Tips to Keep Your Dog Safe at the Park
Taking your dog to the dog park is a great way for your four-legged friend to get time out of the house. It is also an ideal way for your dog to have some much-anticipated exercise as he or she romps and plays with other dogs. Socialization needs can also be met, particularly if you are lucky enough to find a great group of dogs and dog owners and have a chance for your pet to develop a cohort of other dogs to play with.
Unfortunately, there are also issues to consider when allowing your dog to interact with other dogs at the park. It would be nice to assume that all dog owners are going to be responsible and create a positive environment in the park, but this is not always the case.
Rarely is there any supervision or management at a dog park, particularly a public dog park maintained by the city or community. While this does allow a lot of freedom, it can also cause challenges in allowing your dog to socialize and integrate with other dogs at the park.
To help keep your pet safe and choose an ideal park, here are a few tips to keep in mind.
All Shots Up To Date
There are a lot of diseases that can easily be passed from dog to dog. Canine cough is a common issue as are other types of respiratory disease. While rarely serious, any respiratory infection is never pleasant for your pet.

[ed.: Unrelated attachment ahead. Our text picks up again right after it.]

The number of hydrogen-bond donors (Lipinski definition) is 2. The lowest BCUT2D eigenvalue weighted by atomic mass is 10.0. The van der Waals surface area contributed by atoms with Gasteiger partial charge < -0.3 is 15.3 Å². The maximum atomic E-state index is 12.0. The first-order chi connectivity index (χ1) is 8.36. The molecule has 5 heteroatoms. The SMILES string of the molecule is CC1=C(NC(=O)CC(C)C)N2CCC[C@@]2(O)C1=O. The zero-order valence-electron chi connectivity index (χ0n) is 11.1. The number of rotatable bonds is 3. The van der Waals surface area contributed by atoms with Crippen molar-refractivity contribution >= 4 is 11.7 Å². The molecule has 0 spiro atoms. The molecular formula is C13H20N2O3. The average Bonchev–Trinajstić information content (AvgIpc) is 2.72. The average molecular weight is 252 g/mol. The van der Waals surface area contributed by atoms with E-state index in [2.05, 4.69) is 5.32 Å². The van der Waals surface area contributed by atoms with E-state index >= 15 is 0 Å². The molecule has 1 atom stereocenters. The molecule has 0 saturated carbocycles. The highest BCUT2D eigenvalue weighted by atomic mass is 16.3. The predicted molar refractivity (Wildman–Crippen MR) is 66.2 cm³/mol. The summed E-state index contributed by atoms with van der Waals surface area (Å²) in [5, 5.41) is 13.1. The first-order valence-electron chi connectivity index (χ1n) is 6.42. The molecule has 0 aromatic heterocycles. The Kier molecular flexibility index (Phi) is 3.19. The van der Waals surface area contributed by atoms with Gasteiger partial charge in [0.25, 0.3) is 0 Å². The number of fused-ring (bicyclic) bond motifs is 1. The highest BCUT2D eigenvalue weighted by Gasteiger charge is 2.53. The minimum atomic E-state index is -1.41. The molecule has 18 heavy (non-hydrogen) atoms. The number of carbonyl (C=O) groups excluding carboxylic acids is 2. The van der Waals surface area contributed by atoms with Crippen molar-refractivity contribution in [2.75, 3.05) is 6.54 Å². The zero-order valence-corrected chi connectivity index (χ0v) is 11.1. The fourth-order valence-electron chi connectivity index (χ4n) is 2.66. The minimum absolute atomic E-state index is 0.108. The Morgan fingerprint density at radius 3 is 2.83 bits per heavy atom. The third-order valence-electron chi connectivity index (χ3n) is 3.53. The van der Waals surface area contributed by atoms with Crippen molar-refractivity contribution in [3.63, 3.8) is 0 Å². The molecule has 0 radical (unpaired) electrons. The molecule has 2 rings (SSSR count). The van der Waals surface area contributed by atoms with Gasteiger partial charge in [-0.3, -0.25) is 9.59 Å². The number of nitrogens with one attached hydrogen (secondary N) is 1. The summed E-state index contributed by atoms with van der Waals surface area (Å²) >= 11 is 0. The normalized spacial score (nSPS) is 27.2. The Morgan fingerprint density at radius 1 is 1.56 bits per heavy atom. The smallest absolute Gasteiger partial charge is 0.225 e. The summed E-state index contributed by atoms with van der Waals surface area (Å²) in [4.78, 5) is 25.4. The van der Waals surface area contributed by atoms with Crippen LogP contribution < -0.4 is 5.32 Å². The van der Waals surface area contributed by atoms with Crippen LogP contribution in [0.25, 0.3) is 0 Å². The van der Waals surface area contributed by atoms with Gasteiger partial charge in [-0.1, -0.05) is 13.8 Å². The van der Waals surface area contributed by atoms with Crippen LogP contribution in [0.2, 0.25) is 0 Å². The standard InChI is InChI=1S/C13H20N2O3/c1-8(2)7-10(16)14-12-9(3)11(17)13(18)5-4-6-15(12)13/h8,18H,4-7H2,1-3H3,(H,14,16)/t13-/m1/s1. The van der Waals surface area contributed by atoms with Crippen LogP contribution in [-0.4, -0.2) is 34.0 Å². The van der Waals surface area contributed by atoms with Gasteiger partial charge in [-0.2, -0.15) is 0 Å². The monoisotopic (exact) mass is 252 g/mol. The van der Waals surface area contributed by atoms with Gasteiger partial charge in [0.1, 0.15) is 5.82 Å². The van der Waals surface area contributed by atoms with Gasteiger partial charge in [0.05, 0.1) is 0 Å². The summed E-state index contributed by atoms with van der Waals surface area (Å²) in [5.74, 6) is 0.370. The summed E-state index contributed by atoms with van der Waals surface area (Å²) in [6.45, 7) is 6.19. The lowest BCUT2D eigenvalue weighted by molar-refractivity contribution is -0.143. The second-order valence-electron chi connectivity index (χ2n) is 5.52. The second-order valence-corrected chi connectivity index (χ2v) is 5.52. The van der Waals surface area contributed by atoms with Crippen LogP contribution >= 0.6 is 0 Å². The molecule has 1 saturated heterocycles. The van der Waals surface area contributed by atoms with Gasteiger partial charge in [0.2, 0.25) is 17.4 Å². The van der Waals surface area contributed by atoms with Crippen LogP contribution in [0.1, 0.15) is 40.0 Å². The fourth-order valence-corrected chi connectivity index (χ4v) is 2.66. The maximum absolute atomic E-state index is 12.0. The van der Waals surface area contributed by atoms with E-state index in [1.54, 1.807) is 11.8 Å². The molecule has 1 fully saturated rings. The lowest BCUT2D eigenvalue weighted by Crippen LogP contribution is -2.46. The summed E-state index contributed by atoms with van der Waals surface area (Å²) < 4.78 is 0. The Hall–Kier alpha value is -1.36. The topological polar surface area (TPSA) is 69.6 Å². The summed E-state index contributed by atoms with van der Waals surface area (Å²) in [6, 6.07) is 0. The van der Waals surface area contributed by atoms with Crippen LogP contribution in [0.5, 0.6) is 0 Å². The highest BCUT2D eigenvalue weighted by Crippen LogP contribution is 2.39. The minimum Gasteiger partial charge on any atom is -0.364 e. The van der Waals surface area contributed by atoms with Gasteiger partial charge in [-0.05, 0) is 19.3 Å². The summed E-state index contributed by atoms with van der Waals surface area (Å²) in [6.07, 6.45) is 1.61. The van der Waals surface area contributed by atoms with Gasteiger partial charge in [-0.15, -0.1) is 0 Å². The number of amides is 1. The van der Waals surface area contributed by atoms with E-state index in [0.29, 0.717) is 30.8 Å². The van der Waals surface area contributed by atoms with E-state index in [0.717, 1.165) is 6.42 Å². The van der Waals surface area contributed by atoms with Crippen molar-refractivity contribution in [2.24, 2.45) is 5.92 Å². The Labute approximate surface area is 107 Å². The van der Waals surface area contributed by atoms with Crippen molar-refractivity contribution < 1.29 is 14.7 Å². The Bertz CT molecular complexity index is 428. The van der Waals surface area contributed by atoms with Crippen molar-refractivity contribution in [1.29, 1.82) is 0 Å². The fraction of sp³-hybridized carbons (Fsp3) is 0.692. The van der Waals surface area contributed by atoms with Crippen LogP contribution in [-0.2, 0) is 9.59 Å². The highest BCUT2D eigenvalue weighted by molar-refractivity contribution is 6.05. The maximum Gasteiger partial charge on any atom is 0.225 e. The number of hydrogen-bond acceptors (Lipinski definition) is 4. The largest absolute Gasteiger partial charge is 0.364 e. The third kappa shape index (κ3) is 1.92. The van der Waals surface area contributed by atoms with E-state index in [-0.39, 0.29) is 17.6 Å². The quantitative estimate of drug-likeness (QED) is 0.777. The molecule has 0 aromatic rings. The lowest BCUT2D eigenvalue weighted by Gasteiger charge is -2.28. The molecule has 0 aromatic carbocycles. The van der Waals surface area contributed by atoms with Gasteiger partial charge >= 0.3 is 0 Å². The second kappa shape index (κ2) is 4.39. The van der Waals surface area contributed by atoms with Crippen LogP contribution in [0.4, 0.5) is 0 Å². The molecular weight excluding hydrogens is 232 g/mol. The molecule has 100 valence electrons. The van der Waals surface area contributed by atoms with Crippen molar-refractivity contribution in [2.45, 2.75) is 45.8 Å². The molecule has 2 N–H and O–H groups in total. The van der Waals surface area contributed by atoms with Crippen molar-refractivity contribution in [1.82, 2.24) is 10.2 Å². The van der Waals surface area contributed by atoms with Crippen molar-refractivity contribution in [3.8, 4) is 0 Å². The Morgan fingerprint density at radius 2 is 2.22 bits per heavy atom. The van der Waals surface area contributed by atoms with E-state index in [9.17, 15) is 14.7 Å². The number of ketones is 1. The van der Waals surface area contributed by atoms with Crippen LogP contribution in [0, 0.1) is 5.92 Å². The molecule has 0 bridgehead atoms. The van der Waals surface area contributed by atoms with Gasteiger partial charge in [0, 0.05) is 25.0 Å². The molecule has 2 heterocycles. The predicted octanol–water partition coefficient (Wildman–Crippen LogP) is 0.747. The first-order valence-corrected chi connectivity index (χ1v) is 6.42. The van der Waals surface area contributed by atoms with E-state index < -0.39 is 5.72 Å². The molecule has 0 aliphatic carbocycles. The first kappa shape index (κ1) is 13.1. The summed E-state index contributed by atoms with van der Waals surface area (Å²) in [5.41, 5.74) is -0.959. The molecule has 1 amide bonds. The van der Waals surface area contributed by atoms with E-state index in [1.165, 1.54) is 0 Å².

In addition to shots like rabies, distemper, Bordetella, influenza, and Parvo, make sure your pet has any other vaccinations recommended in your area and by your vet.
A Clean Place
In a dog park, owners are responsible for picking up any dog feces. This is more than just good dog owner manners; it is also a way to prevent the spread of some diseases and parasites. If the park is not well-maintained, it is never a good idea to expose your dog to these types of conditions.
Responsible Pet Owners
Before going into the park, look at the socialization of the dogs already playing in the area. Are there any aggressive dogs? Are there dogs that are out of control and ignoring their owners?
If your dog is timid or shy, these types of park situations can be overwhelming, which can result in the dog becoming anxious and defensive, which can increase the risk of a fight or other problems.
Make sure your dog is well socialized and comfortable in the park and with the other dogs before removing the leash and letting him or her run and play. Stay with your dog in the park and provide supervision, calling your dog back if you spot any signs of potential problems developing.